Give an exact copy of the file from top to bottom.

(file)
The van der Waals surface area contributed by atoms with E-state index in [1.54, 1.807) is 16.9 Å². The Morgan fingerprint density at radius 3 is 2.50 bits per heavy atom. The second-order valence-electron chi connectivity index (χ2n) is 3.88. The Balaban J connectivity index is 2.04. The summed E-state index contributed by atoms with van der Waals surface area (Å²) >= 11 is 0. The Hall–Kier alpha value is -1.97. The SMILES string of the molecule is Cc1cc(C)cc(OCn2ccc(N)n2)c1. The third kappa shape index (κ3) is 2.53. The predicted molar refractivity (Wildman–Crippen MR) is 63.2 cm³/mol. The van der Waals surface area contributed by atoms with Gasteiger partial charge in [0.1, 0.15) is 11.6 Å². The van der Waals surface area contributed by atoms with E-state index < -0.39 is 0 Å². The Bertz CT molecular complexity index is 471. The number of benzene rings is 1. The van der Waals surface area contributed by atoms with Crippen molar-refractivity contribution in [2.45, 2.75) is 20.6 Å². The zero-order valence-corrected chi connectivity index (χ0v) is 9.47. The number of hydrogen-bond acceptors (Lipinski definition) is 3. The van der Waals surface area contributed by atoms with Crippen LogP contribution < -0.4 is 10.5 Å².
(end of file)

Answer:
The van der Waals surface area contributed by atoms with E-state index in [1.54, 1.807) is 16.9 Å². The Morgan fingerprint density at radius 3 is 2.50 bits per heavy atom. The second-order valence-electron chi connectivity index (χ2n) is 3.88. The Balaban J connectivity index is 2.04. The summed E-state index contributed by atoms with van der Waals surface area (Å²) >= 11 is 0. The Hall–Kier alpha value is -1.97. The SMILES string of the molecule is Cc1cc(C)cc(OCn2ccc(N)n2)c1. The third kappa shape index (κ3) is 2.53. The predicted molar refractivity (Wildman–Crippen MR) is 63.2 cm³/mol. The van der Waals surface area contributed by atoms with Gasteiger partial charge in [0.1, 0.15) is 11.6 Å². The van der Waals surface area contributed by atoms with E-state index < -0.39 is 0 Å². The Bertz CT molecular complexity index is 471. The number of benzene rings is 1. The van der Waals surface area contributed by atoms with Crippen molar-refractivity contribution in [2.45, 2.75) is 20.6 Å². The zero-order valence-corrected chi connectivity index (χ0v) is 9.47. The number of hydrogen-bond acceptors (Lipinski definition) is 3. The van der Waals surface area contributed by atoms with Crippen LogP contribution < -0.4 is 10.5 Å².